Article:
There has been no shortage of articles about new year’s resolutions. I’d be reluctant to join the chorus if this one didn’t have the potential to yield so much good for so little effort.

Many people recommend focusing your 2023 goals on a single objective. If you’re struggling to find one, look no further! This one is easy.

If you are taking a portfolio approach to your self-improvement this year, here’s an idea that will be easy to add into the mix as it will take less time and money than most.

For 2023, set a goal to make an impact investment via crowdfunding.

To be clear, I’m not talking about donating to charity or helping someone in need on GoFundMe. Those are good and noble things to do, but I’m talking about something similarly easy but fundamentally different.

The biggest difference is that you could get your money back—with interest!


The biggest challenge to making your first investment is your mindset. For about 90 years following the Great Depression, securities laws in the U.S. made it difficult for companies to sell shares to ordinary investors. As a result, lawyers, financial advisors, corporate executives, policymakers, the media—everyone—concluded that ordinary investors aren’t smart enough to make direct investments in startups and small businesses.

Here’s the thing. You are smart enough. Wealth is not closely correlated with intelligence. Wealth is more closely correlated with the wealth of one’s parents. Are there some things to learn about investing wisely? Absolutely. Are you capable of learning them? Positively.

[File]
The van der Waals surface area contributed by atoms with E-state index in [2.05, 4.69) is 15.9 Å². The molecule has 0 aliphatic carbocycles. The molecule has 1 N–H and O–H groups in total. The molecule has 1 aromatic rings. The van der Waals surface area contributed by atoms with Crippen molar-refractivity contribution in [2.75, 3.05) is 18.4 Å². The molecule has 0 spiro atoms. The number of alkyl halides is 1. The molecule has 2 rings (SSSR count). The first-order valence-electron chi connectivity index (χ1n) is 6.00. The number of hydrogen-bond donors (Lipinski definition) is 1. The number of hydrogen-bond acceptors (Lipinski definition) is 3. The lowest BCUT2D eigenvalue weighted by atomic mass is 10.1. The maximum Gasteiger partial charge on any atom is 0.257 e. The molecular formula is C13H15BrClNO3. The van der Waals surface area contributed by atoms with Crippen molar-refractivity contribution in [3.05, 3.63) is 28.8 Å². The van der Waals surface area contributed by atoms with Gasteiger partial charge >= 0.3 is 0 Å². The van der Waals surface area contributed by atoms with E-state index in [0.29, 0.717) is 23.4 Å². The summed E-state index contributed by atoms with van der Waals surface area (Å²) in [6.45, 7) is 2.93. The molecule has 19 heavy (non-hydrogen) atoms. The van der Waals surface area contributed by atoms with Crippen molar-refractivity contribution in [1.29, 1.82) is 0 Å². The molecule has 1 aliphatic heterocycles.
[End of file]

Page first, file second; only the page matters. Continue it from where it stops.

Over a million people have done it!

Start working on this goal right now by saying out loud, “I’m smart enough to invest wisely.”


Investing in a startup via a regulated investment crowdfunding website is only a shade trickier than setting up an account on a new online retail website. How many times have you done that? How many passwords are you tracking in your browser, on a pad of paper next to your computer, or with password-tracking software like LastPass? (I have 80 passwords in my LastPass.)

If you can set up an account with Spotify, Apple Pay or Google Play, you can set up an investment account on a crowdfunding site.

Dozens of regulated investment crowdfunding portals are now operating in the United States. Virtually all have offerings with some form of social impact, including the big ones, Wefunder, Start Engine and Republic. A few like Crowdfund Mainstreet, Raise Green and Small Change focus exclusively on impact.

You don’t need to pick a portal before you select an investment. You can, but KingsCrowd offers a search tool I’ve learned to love. KingsCrowd aggregates data on all the current crowdfunding offerings, allowing you to screen investment candidates efficiently.

Each offering listed is just two clicks from the company’s page on its chosen crowdfunding portal, where you can get all the details about the company.

Once you find an investment that interests you, set up an account on the portal offering the investment. Then, make the investment just the way you would buy shoes.

To be clear, this isn’t investment advice. Only the most sophisticated, experienced investors should consider putting sizeable amounts to work in private offerings like these. I would encourage you to think about impact crowdfund investing as something between and distinct from your charitable giving and investing. Consider it a hobby or education. Talk to your financial advisor.


Massive funds like the Harvard endowment fund or the California Public Employees Retirement System (CalPERS) allocate only relatively small proportions of their funds to a well-diversified portfolio of private company investments made through venture and private equity funds.